I´m working on a simple project for school now and I have to use a stepper motor, but it doesn´t turn. The LEDs go on, the motor gets hot and the motor vibrates. When I adjust the sleep/function, the vibration pulses go quicker or slower. Yet the motor doesn´t turn. What can I do?

This is the script I use in Python on my Raspberry Pi. I'm not receiving any error.

import RPi.GPIO as GPIO
import time
control_pins = [7,11,13,15]
for pin in control_pins:
  GPIO.setup(pin, GPIO.OUT)
  GPIO.output(pin, 0)
halfstep_seq = [
for i in range(512):
  for halfstep in range(8):
    for pin in range(4):
      GPIO.output(control_pins[pin], halfstep_seq[halfstep][pin])
GPIO BOARD pin goes to the minus
pin 4 to plus
ln4 to 17
ln3 to 15
ln2 to 13
ln1 to 7

The stepper motor is ROHS 28BYJ-48 5Voltage DC

  • You make no mention of a driver board. We need a clear photo of the connections between the Pi and the stepper.
    – joan
    Oct 11, 2019 at 8:15
  • There is a discrepancy in the GPIO you claim to be using (7, 11, 13, 15 versus 7, 13, 15, 17).
    – joan
    Oct 11, 2019 at 10:14
  • In case you would like to compare other 28BYJ-48 stepup and programming, you might read the following post: raspberrypi.stackexchange.com/questions/97975/…
    – tlfong01
    Oct 11, 2019 at 13:23
  • start trubleshooting by moving the motor one step per second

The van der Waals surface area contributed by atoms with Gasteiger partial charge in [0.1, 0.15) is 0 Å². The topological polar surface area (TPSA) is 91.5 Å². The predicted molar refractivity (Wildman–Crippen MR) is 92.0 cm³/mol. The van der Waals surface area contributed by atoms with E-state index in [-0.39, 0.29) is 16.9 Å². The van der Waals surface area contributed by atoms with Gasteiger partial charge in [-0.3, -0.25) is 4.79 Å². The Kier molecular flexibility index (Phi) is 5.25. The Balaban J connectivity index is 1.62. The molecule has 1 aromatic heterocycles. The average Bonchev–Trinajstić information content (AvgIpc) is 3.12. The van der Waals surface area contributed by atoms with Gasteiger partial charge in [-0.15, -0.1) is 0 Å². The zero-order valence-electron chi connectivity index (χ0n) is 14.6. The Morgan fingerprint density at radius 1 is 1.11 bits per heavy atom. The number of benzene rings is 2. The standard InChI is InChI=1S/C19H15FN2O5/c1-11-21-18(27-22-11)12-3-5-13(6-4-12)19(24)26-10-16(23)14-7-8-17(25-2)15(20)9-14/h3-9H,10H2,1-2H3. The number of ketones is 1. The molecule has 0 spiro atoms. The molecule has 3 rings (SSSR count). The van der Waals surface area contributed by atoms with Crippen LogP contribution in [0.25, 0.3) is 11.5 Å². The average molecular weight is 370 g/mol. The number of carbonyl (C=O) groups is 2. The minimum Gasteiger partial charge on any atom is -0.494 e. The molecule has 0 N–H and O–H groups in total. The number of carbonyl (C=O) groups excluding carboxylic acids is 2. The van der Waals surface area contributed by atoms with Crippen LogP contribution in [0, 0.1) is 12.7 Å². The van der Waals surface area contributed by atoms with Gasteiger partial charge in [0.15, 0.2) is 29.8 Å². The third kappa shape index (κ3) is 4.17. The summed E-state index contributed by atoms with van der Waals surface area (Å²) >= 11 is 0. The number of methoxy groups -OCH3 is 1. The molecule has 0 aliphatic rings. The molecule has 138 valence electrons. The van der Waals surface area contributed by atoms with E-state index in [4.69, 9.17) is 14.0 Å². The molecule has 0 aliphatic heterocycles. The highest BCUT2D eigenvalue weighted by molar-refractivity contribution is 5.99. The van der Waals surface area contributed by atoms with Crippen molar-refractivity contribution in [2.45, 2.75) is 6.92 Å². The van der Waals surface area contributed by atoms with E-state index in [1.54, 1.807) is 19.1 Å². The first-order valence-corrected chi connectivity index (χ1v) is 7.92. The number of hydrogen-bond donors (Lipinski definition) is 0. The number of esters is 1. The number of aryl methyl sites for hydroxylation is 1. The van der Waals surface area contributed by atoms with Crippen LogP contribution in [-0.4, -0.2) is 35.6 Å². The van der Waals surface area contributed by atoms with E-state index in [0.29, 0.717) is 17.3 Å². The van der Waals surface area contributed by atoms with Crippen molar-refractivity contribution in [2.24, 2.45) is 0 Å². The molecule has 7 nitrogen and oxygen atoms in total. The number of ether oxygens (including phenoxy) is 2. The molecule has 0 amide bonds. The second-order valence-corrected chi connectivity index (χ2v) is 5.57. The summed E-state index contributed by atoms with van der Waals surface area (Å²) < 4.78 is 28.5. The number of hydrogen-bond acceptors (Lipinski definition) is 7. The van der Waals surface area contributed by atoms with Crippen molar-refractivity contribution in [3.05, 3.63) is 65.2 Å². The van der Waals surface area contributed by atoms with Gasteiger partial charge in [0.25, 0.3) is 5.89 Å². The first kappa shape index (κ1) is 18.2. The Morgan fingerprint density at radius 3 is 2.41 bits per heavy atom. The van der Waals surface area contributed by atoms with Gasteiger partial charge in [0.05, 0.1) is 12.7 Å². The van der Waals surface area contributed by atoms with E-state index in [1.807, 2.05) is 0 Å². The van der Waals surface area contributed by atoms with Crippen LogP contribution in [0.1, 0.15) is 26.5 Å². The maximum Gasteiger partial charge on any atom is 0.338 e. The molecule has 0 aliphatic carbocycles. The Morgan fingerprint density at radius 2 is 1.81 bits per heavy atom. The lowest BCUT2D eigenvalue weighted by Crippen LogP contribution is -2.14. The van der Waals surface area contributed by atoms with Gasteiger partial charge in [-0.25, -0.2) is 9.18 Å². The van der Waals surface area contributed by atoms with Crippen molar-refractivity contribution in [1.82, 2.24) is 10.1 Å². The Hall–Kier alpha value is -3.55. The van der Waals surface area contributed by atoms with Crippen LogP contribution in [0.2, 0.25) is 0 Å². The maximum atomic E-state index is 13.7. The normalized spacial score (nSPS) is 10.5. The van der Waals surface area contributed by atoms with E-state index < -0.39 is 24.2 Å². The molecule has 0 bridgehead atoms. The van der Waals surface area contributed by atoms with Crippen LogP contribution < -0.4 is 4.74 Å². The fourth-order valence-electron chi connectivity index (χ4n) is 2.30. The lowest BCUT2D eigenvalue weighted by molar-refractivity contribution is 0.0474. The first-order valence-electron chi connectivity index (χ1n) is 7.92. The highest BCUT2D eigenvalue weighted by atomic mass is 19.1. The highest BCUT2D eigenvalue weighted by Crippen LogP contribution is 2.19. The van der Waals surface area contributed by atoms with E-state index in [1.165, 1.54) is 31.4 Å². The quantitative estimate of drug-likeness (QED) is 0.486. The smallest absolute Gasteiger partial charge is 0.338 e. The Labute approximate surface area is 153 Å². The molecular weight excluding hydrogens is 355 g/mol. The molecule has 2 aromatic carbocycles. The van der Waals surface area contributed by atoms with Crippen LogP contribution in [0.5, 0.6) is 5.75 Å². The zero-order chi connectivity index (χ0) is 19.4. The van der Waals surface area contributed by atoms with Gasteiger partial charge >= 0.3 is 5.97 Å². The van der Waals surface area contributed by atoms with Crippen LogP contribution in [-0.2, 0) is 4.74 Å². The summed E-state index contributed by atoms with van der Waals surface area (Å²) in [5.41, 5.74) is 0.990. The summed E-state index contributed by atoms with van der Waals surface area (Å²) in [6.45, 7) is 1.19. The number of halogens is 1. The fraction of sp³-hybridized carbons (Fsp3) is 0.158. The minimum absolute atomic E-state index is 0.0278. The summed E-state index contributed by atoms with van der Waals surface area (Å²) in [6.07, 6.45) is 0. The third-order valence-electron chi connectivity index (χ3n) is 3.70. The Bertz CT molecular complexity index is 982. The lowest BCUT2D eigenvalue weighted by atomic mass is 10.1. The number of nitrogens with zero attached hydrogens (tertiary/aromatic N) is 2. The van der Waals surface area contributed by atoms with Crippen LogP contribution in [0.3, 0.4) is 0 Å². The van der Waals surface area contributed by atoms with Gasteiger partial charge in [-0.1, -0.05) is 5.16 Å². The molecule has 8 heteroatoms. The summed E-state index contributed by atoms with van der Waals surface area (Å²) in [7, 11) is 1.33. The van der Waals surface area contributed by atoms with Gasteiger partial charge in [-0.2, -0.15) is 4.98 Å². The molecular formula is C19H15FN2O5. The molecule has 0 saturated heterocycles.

– jsotola
    Oct 12, 2019 at 0:01

1 Answer 1


You should use a larger value for sleep. Start with a really large value, then reduce it to find the minimum value, then add some safety margin. Or consult the documentation for the stepper motor.

The motor needs time to turn. If your delay is too short, the current causes the motor to go back before it had time to move forward, hence the vibration. Not only doesn't that cause a rotation, it draws more current and generates more heat.

It may be possible to use higher speed once the motor has accelerated, than the speed at which you turn the motor from its initial position.

  • I doubt the delay is the problem. A step delay of a millisecond should be fine for this stepper, and should result in something like 13 RPM.
    – joan
    Oct 11, 2019 at 20:56
  • There are 8 states per rotation and 1000 states per second, so (1000/8)=125 RPM.
    – RalfFriedl
    Oct 11, 2019 at 21:21
  • Not quite. There are 64 steps per rotation, but there is also an internal 64 step gearing, giving 4096 steps per revolution.
    – joan
    Oct 11, 2019 at 21:42

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